State utilities commission amps up energy storage technology
The decision will require power companies to expand their capacity to store energy, improving storage and delivery of renewable energy resources, reducing the need for gas-fired power plants, cutting climate change pollution, and making California’s electrical grid more reliable. In the decision, the state’s investor-owned utilities must begin buying a combined 200 megawatts of energy storage technology by 2014 and reaching 1.3 gigawatts (1,325 megawatts) by the end of 2020.
Said Will Rostov, Earthjustice attorney who has represented Sierra Club California in the proceedings for more than two and a half years:
“California is leading the way to a clean energy future with this critical step, which will essentially give the most populous state in the nation the hard-wiring and horsepower to more reliably deliver cleaner, safer, and more affordable, and more innovative energy to all Californians. Improving our energy storage systems is a necessary step in building a modern, sustainable power grid. Today’s forward-thinking and shrewd move by the California Public Utilities Commission will lay the groundwork for California to transform its energy supply and open the marketplace to innovations in clean, renewable energy sources. Clean, renewable energy sources will shape our future, whether the dirty antiquated fossil fuels industry likes it or not, so it’s excellent to see California getting there first. It took years of work by environmental advocates and state regulators to reach this point.”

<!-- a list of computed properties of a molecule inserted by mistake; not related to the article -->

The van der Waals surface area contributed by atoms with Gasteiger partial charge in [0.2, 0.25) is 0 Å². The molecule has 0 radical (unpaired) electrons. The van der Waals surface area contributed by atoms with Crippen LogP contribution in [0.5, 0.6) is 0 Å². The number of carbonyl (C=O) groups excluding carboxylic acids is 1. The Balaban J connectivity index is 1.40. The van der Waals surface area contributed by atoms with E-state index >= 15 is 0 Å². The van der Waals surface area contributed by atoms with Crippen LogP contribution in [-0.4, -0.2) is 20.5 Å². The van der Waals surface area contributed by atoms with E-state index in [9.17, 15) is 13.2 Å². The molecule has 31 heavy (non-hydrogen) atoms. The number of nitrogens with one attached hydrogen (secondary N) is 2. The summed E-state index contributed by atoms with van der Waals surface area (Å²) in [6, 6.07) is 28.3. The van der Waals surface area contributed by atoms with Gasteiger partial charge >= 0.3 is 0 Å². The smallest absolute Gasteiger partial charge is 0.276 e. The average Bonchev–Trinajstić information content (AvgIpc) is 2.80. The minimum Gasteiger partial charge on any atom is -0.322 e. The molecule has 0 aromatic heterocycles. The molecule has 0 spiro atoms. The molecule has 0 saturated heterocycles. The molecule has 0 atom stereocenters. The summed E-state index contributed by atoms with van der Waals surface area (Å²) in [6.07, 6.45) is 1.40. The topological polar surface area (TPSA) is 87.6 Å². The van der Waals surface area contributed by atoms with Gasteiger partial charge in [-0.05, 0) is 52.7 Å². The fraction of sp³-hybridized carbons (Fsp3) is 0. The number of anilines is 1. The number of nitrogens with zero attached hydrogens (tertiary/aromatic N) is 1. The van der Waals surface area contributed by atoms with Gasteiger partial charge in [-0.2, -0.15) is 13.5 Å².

Said Evan Gillespie, Sierra Club Beyond Coal Campaign, Western Region Deputy Director:
“This decision comes at the perfect moment as the state plans for the replacement of San Onofre Nuclear Generating Station. Fossil fuels like natural gas are a dead end for the people of California, the power companies, and for the entire planet. Today’s decision will spark new ideas and storage methods that can move us out of a destructive energy system and into a safe, healthy, and efficient system of renewable energy. The proposed energy storage targets are a great beginning, and we look forward to working with the CPUC to ensure utilities will not simply meet but exceed these targets.”
Said Strela Cervas, Coordinator at the California Environmental Justice Alliance:
“The California Environmental Justice Alliance participated in this proceeding on behalf of low income communities and communities of color overburdened by pollution, in particular from power plants. California does not need any new gas-fired power plants. This decision announces the feasibility of other alternatives; will undoubtedly accelerate the State’s progress towards a just, sustainable energy future; and facilitates other statewide climate change policies that protect low-income communities and communities of color.”
Energy storage systems can use mechanical, chemical, or thermal processes to store energy; these processes range from battery technologies to energy storage within compressed air or molten salt. The PUC proposed ruling anticipates energy storage market transformation reducing the cost and increasing the availability of energy storage systems.
The PUC decision is the culmination of California Assembly Bill 2514 (AB 2514) passed in 2010, the first state law that solely focuses on incorporating energy storage into the electrical grid.